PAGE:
Bordeaux botanics


Asclepias curassavica, Bordeaux Botanical Garden, September 2016

The rain is pouring down, and so the mind turns to drier delights experienced in the last few months.  We had a fabulous introduction to Bordeaux courtesy of a weekend visit guided by our friends, Hyacinthe and Martine.  Knowing that there would be no stopping me if a garden was in the offing, we spent an hour or so in the original Botanical Garden, tucked away near the Jardin Public.  Sometimes, botanical gardens can be amazingly dull- it seems to me as if the science impedes the space working as a pleasure for the visitor.  Bu this small garden was a delightful, human-scale, slightly topsy-turvy mix of some very lovely plants- and so it felt personal and inviting.  Here are some of the plants that caught my eye.

Asclepias or Milkweed has not worked for me, but I have tried.  Their main claim to fame is their attractiveness to the monarch butterfly, native but under threat in the US.  The eggs are laid in the milkweed foliage, and so the plant is a vital part of the survival of this butterfly.  But, there is a flambuoyance about Asclepias that I really enjoy.  The orangey-red hooded flowers are really eye-catching, although, to be honest, the foliage is nothing much to write home about.


Asparagus broussonnettii, Bordeaux Botanical Garden, September 2016

This plant is a complete mystery. I have been able to find almost nothing about it, except that it features in the index of ‘Le Bon Jardinier’ the Almanach for 1856, written by Vilmorin amongst others and published in Paris.  This journal appeared annually from 1755 until 1962.  Versions have since been published but it is no longer the French encyclopedia of choice for the serious gardener.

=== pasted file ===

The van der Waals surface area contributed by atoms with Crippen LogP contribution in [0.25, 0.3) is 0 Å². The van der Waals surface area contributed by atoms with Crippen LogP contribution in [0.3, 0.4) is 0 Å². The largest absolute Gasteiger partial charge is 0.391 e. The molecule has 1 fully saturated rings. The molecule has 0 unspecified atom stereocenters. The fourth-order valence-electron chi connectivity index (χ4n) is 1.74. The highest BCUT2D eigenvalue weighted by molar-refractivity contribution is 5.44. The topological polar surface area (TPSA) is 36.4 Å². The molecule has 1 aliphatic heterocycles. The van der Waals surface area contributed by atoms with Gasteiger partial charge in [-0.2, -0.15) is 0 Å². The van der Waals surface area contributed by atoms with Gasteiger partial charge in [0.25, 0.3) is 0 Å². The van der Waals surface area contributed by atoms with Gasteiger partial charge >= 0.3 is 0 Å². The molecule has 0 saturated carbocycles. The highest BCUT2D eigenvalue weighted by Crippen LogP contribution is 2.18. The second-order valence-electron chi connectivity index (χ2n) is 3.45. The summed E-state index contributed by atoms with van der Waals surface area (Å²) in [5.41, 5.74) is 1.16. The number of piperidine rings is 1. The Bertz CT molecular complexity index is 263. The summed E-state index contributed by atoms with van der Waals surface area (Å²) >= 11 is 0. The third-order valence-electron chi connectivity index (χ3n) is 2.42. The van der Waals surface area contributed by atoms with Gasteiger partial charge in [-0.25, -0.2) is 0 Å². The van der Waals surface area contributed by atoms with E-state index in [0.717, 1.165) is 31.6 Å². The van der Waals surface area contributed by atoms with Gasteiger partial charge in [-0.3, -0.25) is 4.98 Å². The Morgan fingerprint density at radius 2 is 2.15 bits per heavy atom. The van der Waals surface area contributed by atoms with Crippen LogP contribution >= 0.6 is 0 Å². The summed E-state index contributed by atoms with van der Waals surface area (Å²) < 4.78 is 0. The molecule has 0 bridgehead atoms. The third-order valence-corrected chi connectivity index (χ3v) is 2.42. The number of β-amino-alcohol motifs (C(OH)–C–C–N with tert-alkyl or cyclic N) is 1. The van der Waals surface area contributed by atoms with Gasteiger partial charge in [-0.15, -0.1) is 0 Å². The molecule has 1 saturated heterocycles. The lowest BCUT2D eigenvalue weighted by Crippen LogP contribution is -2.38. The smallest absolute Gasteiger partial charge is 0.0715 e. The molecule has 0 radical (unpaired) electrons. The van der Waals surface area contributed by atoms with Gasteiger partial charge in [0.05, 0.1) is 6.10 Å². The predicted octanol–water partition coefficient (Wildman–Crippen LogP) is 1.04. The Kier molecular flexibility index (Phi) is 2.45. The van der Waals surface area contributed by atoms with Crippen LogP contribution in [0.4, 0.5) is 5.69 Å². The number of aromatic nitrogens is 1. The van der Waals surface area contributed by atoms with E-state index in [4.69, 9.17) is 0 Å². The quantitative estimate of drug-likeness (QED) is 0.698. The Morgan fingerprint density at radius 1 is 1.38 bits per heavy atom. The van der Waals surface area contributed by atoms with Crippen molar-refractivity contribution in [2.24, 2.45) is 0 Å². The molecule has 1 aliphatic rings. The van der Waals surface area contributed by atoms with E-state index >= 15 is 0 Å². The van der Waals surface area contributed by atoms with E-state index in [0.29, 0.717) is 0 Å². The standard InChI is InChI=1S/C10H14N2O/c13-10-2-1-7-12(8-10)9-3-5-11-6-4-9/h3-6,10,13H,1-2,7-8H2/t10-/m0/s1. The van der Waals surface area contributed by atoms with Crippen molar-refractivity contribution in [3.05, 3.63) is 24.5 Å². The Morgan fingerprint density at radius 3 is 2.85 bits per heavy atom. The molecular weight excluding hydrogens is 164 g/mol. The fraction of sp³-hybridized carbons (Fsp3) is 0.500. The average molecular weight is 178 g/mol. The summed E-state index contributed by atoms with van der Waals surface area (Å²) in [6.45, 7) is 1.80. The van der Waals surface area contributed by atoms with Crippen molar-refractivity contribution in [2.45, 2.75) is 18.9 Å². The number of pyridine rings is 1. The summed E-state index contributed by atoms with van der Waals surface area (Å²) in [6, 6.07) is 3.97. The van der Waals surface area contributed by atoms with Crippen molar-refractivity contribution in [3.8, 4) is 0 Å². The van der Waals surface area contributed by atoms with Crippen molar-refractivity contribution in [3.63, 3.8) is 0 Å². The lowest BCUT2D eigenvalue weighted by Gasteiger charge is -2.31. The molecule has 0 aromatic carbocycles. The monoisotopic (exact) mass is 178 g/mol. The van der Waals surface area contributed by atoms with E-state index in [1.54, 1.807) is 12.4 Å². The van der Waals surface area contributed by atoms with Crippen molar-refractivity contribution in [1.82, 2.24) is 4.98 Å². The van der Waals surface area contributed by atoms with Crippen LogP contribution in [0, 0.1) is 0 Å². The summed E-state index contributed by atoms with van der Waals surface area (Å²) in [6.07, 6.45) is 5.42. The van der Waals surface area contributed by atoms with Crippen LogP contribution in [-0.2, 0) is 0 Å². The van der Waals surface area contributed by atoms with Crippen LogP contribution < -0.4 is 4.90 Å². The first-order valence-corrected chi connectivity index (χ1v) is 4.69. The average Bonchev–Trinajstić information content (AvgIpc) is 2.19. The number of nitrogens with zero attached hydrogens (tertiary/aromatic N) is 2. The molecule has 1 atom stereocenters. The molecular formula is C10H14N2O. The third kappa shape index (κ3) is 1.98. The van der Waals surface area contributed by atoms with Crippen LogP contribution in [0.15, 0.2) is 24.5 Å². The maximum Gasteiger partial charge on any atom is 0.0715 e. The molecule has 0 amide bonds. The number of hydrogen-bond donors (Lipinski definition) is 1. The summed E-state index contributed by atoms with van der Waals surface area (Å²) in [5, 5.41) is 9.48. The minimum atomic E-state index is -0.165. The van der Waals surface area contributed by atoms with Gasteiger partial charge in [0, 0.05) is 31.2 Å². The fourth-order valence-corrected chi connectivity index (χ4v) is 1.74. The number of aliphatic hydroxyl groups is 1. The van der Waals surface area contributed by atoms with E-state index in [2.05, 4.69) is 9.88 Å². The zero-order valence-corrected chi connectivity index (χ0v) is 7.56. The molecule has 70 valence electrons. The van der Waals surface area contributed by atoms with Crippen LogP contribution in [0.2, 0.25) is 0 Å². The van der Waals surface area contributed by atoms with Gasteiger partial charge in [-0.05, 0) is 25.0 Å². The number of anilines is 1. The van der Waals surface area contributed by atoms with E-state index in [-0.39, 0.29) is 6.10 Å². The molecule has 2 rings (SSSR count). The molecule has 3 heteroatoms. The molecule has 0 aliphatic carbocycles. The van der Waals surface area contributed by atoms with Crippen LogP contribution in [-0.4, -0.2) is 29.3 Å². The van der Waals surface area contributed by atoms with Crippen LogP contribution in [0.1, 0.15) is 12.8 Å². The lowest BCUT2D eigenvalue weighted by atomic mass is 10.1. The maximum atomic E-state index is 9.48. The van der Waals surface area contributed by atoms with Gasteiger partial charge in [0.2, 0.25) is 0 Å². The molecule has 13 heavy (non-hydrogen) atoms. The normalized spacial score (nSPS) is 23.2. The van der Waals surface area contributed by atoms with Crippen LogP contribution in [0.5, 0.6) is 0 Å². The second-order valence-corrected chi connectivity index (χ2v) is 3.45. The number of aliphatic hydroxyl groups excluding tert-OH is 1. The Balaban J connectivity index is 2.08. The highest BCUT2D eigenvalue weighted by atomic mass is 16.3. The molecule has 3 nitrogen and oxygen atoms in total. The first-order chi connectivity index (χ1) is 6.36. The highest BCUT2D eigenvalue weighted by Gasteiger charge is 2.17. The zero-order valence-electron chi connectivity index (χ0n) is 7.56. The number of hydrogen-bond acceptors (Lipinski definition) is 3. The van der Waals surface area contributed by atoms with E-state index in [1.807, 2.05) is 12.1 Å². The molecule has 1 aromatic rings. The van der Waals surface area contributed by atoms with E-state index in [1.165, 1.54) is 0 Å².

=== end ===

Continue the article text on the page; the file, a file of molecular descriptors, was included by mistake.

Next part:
The photograph doesn’t really capture what drew my eye.  I think it was the myriad stems and fine needle-like leaves together with the small bobbles of flower buds, it looked like a friendly barbed wire in its tangle and complexity.


Erythrina crista-galli, Bordeaux Botanical Garden, September 2016

This Erythrina crista-galli, on the other hand, is a real head-turner. For something so exotic and tropical looking, it amazes me that it is as hardy as it is.  Root-hardy down to 14F, which is pretty Arctic by our standards.  The flowers are produced on this years wood, and hang in very fetching bunches and swags.  Very Carmen Miranda.

Here is a cousin, Erythrina falcata, seen a little further along the path.  This makes a much bigger tree in California, up to 50 feet, but again is surprisingly tough.  Though maybe not when you consider it grows at 6000 feet in Bolivia. I would go for one of these for definite if our frosts were lighter than they can be.  Stunning.


Erythrina falcata, Bordeaux Botanical Garden, September 2016

This member of the climbing pea family, Pueraria lobata var montana is a giant of a plant. Daily growth can be more than 30 cms- see what I mean!  So, although the flowerspikes are very attractive, hence the photograph, this plant is a big beast and a serious pest in parts of the Ukraine, South Africa and the US.  Best not.


Pueraria lobata var.montana, Bordeaux Botanical Garden, September 2016

Lastly, a great survivor.  Though to be honest, it is pretty hard to get rid of wisteria once you have it.  This wisteria was planted sometime in the 1860’s and makes a fabulous flowering tunnel in Spring outside the original building of the Historical Archives in the old city.   Unfortunately, the courtyard wasn’t open to visit when we passed (shame!) so I take it on trust.


Ancient wisteria sinensis, Hôtel du Ragueneau, Bordeaux, September 2016

Next time we go, we must visit the other Botanical Garden on the modern site, Jardin Botanique de Bordeaux Bastide….there will be a next time.



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